LI; Collodion baby - lamellar ichthyosis; Ichthyosis congenital; Autosomal recessive congenital ichthyosis - lamellar ichthyosis type
Lamellar ichthyosis (LI) is a rare skin condition. It appears at birth and continues throughout life.
LI is an autosomal recessive disease. This means that the mother and father must both pass one abnormal copy of the disease gene to their child in order for the child to develop the disease.
Many babies with LI are born with a clear, shiny, waxy layer of skin called a collodion membrane. For this reason, these babies are known as collodion babies. The membrane sheds within the first 2 weeks of life. The skin underneath the membrane is red and scaly resembling the surface of a fish.
With LI, the outer layer of skin called the epidermis cannot protect the body like the healthy epidermis can. As a result, a baby with LI may have the following health problems:
- Difficulty in feeding
- Loss of fluid (dehydration)
- Loss of balance of minerals in the body (electrolyte imbalance)
- Breathing problems
- Body temperature that is not stable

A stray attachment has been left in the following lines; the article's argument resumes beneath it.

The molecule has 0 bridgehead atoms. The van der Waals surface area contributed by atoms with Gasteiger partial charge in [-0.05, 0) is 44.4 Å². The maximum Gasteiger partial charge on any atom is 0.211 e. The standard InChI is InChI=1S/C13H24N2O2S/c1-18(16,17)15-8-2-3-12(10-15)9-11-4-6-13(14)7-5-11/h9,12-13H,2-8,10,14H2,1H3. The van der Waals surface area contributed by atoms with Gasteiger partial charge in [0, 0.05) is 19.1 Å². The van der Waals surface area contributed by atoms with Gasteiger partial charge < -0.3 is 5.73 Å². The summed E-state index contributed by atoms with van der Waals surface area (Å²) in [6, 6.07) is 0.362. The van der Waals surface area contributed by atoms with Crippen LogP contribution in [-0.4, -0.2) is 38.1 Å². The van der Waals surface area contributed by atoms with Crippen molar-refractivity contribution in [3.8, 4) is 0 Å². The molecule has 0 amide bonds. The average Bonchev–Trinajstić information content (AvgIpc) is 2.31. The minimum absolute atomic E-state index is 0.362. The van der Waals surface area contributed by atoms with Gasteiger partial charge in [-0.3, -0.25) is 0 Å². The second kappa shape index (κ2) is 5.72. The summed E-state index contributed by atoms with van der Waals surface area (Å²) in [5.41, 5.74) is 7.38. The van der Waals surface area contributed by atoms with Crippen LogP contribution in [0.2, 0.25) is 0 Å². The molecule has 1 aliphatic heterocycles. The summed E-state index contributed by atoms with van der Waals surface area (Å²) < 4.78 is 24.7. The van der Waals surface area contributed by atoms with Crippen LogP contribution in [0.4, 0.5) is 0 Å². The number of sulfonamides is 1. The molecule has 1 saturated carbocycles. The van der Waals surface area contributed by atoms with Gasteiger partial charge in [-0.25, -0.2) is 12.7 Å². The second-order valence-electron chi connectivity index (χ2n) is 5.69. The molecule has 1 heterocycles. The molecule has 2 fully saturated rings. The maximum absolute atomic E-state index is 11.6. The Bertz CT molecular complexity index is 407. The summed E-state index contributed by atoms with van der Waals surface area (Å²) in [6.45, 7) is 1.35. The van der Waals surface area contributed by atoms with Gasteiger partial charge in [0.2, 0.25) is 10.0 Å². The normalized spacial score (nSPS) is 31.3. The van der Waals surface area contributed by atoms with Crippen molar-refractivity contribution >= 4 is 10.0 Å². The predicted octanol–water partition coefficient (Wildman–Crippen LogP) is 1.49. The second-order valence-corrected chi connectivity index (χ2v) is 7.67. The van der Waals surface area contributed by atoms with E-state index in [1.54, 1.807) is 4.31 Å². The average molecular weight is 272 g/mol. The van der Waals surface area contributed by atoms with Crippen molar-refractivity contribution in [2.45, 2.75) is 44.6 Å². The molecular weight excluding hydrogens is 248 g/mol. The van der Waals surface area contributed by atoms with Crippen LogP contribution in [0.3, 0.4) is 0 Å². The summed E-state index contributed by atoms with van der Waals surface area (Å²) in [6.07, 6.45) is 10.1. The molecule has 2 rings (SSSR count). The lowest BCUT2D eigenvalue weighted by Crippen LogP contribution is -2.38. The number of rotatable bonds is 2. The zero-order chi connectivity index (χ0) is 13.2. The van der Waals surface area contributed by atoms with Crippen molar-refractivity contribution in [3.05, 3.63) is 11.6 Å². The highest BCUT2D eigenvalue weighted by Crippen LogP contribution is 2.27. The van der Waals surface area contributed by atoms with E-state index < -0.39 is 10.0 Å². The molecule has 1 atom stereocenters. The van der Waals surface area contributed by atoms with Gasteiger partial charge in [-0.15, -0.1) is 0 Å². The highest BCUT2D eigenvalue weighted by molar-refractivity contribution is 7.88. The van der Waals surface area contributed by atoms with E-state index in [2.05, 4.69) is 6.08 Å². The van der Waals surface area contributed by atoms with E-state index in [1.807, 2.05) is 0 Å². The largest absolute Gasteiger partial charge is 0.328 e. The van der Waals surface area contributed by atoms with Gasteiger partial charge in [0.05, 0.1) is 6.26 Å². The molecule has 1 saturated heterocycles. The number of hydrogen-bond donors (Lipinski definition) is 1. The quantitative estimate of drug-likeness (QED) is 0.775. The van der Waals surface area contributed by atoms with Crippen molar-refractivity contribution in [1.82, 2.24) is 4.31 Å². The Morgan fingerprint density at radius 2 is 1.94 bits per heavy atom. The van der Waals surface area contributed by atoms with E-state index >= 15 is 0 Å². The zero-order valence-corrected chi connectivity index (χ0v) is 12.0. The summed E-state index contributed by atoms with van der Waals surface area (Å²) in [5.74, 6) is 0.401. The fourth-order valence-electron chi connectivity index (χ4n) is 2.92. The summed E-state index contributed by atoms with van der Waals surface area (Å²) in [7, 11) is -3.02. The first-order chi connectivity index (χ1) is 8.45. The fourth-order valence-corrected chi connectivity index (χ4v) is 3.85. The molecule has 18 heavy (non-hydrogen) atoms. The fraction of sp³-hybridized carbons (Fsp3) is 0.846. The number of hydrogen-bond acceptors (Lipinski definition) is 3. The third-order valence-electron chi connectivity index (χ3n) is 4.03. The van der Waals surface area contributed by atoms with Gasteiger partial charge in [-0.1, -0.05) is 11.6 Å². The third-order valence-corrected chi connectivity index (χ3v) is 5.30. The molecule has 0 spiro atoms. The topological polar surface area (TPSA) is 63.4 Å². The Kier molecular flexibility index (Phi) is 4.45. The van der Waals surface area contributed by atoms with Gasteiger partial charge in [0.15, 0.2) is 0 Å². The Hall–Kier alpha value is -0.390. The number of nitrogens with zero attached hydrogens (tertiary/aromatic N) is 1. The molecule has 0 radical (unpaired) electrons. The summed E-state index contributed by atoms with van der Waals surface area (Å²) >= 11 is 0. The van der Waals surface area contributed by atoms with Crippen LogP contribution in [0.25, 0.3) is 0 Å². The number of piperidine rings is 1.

- Skin or body-wide infections
Older children and adults with LI may have these symptoms:
- Giant scales that cover most of the body
- Decreased ability to sweat, causing sensitivity to heat
- Hair loss
- Abnormal finger and toenails
- Skin of the palms and soles is thickened
Collodion babies usually need to stay in the neonatal intensive care unit (NICU). They are placed in a high-humidity incubator. They will need extra feedings. Moisturizers need to be applied to the skin. After the collodion membrane is shed, babies can usually go home.
Lifelong care of the skin involves keeping the skin moist to minimize the thickness of the scales. Measures include:
- Moisturizers applied to the skin
- Medicines called retinoids that are taken by mouth in severe cases
- High-humidity environment
- Bathing to loosen scales
Babies are at risk for infection when they shed the collodion membrane.
Eye problems may occur later in life because the eyes cannot close completely.
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Richard G, Ringpfeil F. Ichthyoses, erythrokeratodermas, and related disorders. In: Bolognia JL, Schaffer JV, Cerroni L, eds. Dermatology. 4th ed. Philadelphia, PA: Elsevier; 2018:chap 57.
Last reviewed on: 11/18/2022
Reviewed by: Elika Hoss, MD, Assistant Professor of Dermatology, Mayo Clinic, Scottsdale, AZ. Also reviewed by David C. Dugdale, MD, Medical Director, Brenda Conaway, Editorial Director, and the A.D.A.M. Editorial team.